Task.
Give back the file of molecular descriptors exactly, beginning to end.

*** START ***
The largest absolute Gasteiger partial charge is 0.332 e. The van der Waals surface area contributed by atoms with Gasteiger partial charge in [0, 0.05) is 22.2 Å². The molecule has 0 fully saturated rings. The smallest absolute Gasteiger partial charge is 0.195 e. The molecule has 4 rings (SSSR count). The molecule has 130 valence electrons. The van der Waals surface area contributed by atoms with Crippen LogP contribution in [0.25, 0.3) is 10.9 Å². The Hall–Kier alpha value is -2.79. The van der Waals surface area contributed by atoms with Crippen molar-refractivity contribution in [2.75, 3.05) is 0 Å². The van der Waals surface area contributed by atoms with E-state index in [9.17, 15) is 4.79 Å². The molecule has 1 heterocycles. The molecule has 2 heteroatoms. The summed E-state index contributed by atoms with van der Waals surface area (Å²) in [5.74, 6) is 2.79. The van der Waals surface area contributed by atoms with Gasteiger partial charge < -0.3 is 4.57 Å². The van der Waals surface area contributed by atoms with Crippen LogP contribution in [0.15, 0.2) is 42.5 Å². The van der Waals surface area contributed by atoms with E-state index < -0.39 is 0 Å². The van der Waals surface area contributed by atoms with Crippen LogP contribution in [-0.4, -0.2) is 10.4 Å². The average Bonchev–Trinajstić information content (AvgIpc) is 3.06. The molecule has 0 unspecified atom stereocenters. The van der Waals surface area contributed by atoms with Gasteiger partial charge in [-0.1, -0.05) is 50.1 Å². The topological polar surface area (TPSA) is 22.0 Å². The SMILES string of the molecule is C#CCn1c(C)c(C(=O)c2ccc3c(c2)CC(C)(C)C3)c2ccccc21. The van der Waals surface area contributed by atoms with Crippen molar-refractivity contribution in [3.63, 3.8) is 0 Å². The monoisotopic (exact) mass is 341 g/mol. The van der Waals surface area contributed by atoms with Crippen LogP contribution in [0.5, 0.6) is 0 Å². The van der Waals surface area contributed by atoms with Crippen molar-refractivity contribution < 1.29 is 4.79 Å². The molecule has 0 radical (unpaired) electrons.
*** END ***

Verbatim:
The largest absolute Gasteiger partial charge is 0.332 e. The van der Waals surface area contributed by atoms with Gasteiger partial charge in [0, 0.05) is 22.2 Å². The molecule has 0 fully saturated rings. The smallest absolute Gasteiger partial charge is 0.195 e. The molecule has 4 rings (SSSR count). The molecule has 130 valence electrons. The van der Waals surface area contributed by atoms with Crippen LogP contribution in [0.25, 0.3) is 10.9 Å². The Hall–Kier alpha value is -2.79. The van der Waals surface area contributed by atoms with Crippen molar-refractivity contribution in [2.75, 3.05) is 0 Å². The van der Waals surface area contributed by atoms with E-state index in [9.17, 15) is 4.79 Å². The molecule has 1 heterocycles. The molecule has 2 heteroatoms. The summed E-state index contributed by atoms with van der Waals surface area (Å²) in [5.74, 6) is 2.79. The van der Waals surface area contributed by atoms with Gasteiger partial charge < -0.3 is 4.57 Å². The van der Waals surface area contributed by atoms with Crippen LogP contribution in [0.15, 0.2) is 42.5 Å². The van der Waals surface area contributed by atoms with E-state index < -0.39 is 0 Å². The van der Waals surface area contributed by atoms with Crippen LogP contribution in [-0.4, -0.2) is 10.4 Å². The average Bonchev–Trinajstić information content (AvgIpc) is 3.06. The molecule has 0 unspecified atom stereocenters. The van der Waals surface area contributed by atoms with Gasteiger partial charge in [-0.1, -0.05) is 50.1 Å². The topological polar surface area (TPSA) is 22.0 Å². The SMILES string of the molecule is C#CCn1c(C)c(C(=O)c2ccc3c(c2)CC(C)(C)C3)c2ccccc21. The van der Waals surface area contributed by atoms with Crippen molar-refractivity contribution in [3.63, 3.8) is 0 Å². The monoisotopic (exact) mass is 341 g/mol. The van der Waals surface area contributed by atoms with Crippen LogP contribution in [0.5, 0.6) is 0 Å². The van der Waals surface area contributed by atoms with Crippen molar-refractivity contribution < 1.29 is 4.79 Å². The molecule has 0 radical (unpaired) electrons.